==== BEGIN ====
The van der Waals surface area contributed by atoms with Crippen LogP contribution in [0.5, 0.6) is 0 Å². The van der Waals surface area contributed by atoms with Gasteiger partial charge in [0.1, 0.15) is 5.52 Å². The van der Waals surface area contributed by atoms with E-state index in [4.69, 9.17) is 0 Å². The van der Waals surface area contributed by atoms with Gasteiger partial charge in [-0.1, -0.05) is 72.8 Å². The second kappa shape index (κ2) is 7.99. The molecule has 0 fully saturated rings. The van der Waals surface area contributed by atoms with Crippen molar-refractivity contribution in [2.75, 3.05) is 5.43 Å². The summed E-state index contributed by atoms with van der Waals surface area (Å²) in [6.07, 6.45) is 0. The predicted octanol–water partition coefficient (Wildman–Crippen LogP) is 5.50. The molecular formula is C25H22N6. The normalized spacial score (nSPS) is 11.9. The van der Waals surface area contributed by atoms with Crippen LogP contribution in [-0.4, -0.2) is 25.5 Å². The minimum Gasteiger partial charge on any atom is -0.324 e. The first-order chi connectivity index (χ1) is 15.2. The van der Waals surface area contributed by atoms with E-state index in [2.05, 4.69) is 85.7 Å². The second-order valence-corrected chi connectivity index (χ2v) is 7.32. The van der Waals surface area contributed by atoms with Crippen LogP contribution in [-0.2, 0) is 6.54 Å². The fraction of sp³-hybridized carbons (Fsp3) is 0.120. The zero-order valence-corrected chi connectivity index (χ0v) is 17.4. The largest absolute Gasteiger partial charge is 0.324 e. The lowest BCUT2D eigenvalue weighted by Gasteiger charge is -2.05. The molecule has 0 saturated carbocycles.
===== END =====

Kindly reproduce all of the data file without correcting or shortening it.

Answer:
The van der Waals surface area contributed by atoms with Crippen LogP contribution in [0.5, 0.6) is 0 Å². The van der Waals surface area contributed by atoms with Gasteiger partial charge in [0.1, 0.15) is 5.52 Å². The van der Waals surface area contributed by atoms with E-state index in [4.69, 9.17) is 0 Å². The van der Waals surface area contributed by atoms with Gasteiger partial charge in [-0.1, -0.05) is 72.8 Å². The second kappa shape index (κ2) is 7.99. The molecule has 0 fully saturated rings. The van der Waals surface area contributed by atoms with Crippen molar-refractivity contribution in [2.75, 3.05) is 5.43 Å². The summed E-state index contributed by atoms with van der Waals surface area (Å²) in [6.07, 6.45) is 0. The predicted octanol–water partition coefficient (Wildman–Crippen LogP) is 5.50. The molecular formula is C25H22N6. The normalized spacial score (nSPS) is 11.9. The van der Waals surface area contributed by atoms with Crippen LogP contribution in [-0.4, -0.2) is 25.5 Å². The minimum Gasteiger partial charge on any atom is -0.324 e. The first-order chi connectivity index (χ1) is 15.2. The van der Waals surface area contributed by atoms with E-state index in [2.05, 4.69) is 85.7 Å². The second-order valence-corrected chi connectivity index (χ2v) is 7.32. The van der Waals surface area contributed by atoms with Crippen LogP contribution in [-0.2, 0) is 6.54 Å². The fraction of sp³-hybridized carbons (Fsp3) is 0.120. The zero-order valence-corrected chi connectivity index (χ0v) is 17.4. The largest absolute Gasteiger partial charge is 0.324 e. The lowest BCUT2D eigenvalue weighted by Gasteiger charge is -2.05. The molecule has 0 saturated carbocycles.